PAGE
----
Shrewsbury Abbey is a large Medieval church standing on the opposite side of the English Bridge from the old city centre. As with many old churches it’s been altered and adapted over time and, consequently, displays a mixture of styles – Romanesque, Gothic (the later, Perpendicular style) and Victorian Neo-Gothic.
It was founded as a Benedictine Monastery by Roger de Montgomery in 1083 although there had been a Saxon church on site before the Conquest.
The church which survives today was originally part of a complex of buildings which, other than a few remnants, are long gone – some demolished following the dissolution of the monasteries in the reign of King Henry VIII and others by Thomas Telford when he built the main road that runs alongside the Abbey.
After the dissolution of the monasteries there were plans for the church to be designated a Cathedral, but that never came to fruition. It continued to serve as a place of worship, though, as a rather grand Parish Church.
The Chronicles of Brother Cadfael, written by Ellis Peters, are inspired by medieval Shrewsbury. Cadfael is a Welsh Benedictine monk at the Abbey in the first half of the 12th century. He was played by Dereck Jacobi in the TV series of the stories, although it was filmed in Hungary rather than Shrewsbury.
The Abbey used to have a shrine to St Winifride, a 7th Century Welsh saint. In the 12th Century Monastaries wanted to have relics which would attract Pilgrims and earn them ncome so the Abbot had the remains of Winifride brought from her place of burial in Gwytherin in North Wales. The shrine was destroyed and the relics can now be found in Shrewsbury’s Roman Catholic cathedral and Holywell in North Wales. However, there’s a window devoted to the saint in the Abbey, installed in 1992, designed by stained glass artist Jane Gray.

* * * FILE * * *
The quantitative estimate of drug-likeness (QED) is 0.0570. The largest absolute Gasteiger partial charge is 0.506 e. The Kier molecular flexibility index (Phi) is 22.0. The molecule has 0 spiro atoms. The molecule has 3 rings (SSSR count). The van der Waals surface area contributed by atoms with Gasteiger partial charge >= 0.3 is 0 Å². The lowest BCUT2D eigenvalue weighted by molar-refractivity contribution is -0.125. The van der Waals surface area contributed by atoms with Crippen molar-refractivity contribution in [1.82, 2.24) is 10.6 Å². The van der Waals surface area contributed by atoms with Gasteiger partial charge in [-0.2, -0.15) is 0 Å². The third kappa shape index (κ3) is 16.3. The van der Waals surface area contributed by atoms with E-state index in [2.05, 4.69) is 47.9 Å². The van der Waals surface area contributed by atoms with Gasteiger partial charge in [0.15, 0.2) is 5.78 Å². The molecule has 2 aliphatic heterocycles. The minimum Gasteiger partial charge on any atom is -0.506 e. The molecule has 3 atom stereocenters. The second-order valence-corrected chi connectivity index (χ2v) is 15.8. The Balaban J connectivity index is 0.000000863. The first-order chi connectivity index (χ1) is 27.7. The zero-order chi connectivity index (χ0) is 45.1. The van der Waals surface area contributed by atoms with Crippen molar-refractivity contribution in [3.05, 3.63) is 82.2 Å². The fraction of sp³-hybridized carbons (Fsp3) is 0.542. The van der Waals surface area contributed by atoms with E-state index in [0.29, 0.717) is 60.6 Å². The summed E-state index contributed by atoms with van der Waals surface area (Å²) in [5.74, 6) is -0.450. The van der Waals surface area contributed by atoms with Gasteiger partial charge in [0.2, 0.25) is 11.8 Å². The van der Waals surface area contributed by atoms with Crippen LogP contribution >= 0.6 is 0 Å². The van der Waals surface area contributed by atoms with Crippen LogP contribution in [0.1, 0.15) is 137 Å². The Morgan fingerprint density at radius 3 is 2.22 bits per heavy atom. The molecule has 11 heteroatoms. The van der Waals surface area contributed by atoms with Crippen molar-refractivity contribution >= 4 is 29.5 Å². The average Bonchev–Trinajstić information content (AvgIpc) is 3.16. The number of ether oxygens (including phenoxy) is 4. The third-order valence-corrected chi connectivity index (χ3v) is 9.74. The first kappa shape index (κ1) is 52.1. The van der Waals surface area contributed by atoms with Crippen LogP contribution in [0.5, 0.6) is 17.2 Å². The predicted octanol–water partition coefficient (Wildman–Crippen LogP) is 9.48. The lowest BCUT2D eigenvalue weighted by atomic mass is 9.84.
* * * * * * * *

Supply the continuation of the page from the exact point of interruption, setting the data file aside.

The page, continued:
There’s also a window by the same artist celebrating the fictional monk, Cadfael.
The Abbey was built in the Romanesque (Norman) style with substantial round pillars supporting rounded arches and a substantial part of the original building still stands in the central section of the Nave.
It was remodelled in the 14th Century when the tower was built. This required replacing the Romanesque arches at the west end of the nave with bays with stronger pointed Gothic arches supported by slender columns.
After the dissolution the west end of the Abbey was closed off and fell into ruin. There was a wall at the end of the Romanesque nave. The west end was rebuilt in a Neo- Gothic style during the Victorian era, designed by John Loughborough Pearson.
A new clerestorey was also created above the Romanesque and Gothic nave.
A war memorial tablets close to the west entry of the church includes the name of the First World War poet Wilfred Owen.
Outside the Abbey, there are still some remnants of the monastery